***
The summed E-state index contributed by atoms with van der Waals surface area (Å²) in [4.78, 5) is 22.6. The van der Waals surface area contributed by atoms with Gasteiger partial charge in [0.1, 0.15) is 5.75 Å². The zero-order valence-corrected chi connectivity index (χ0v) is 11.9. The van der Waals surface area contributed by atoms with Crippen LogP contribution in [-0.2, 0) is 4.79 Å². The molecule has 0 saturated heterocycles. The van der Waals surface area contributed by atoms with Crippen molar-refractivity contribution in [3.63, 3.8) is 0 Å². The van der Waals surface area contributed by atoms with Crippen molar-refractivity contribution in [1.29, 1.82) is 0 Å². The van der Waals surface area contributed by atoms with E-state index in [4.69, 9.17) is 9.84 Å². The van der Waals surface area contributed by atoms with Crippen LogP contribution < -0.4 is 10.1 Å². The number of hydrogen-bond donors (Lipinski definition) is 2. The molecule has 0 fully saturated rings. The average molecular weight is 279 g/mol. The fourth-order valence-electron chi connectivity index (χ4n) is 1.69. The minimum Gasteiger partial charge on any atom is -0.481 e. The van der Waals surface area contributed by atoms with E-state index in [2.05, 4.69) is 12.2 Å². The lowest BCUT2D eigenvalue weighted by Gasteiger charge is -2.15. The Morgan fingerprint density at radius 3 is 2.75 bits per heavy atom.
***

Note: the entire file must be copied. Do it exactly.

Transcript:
The summed E-state index contributed by atoms with van der Waals surface area (Å²) in [4.78, 5) is 22.6. The van der Waals surface area contributed by atoms with Gasteiger partial charge in [0.1, 0.15) is 5.75 Å². The zero-order valence-corrected chi connectivity index (χ0v) is 11.9. The van der Waals surface area contributed by atoms with Crippen LogP contribution in [-0.2, 0) is 4.79 Å². The molecule has 0 saturated heterocycles. The van der Waals surface area contributed by atoms with Crippen molar-refractivity contribution in [3.63, 3.8) is 0 Å². The van der Waals surface area contributed by atoms with Crippen molar-refractivity contribution in [1.29, 1.82) is 0 Å². The van der Waals surface area contributed by atoms with E-state index in [4.69, 9.17) is 9.84 Å². The van der Waals surface area contributed by atoms with Crippen LogP contribution < -0.4 is 10.1 Å². The number of hydrogen-bond donors (Lipinski definition) is 2. The molecule has 0 fully saturated rings. The average molecular weight is 279 g/mol. The fourth-order valence-electron chi connectivity index (χ4n) is 1.69. The minimum Gasteiger partial charge on any atom is -0.481 e. The van der Waals surface area contributed by atoms with E-state index in [2.05, 4.69) is 12.2 Å². The lowest BCUT2D eigenvalue weighted by Gasteiger charge is -2.15. The Morgan fingerprint density at radius 3 is 2.75 bits per heavy atom.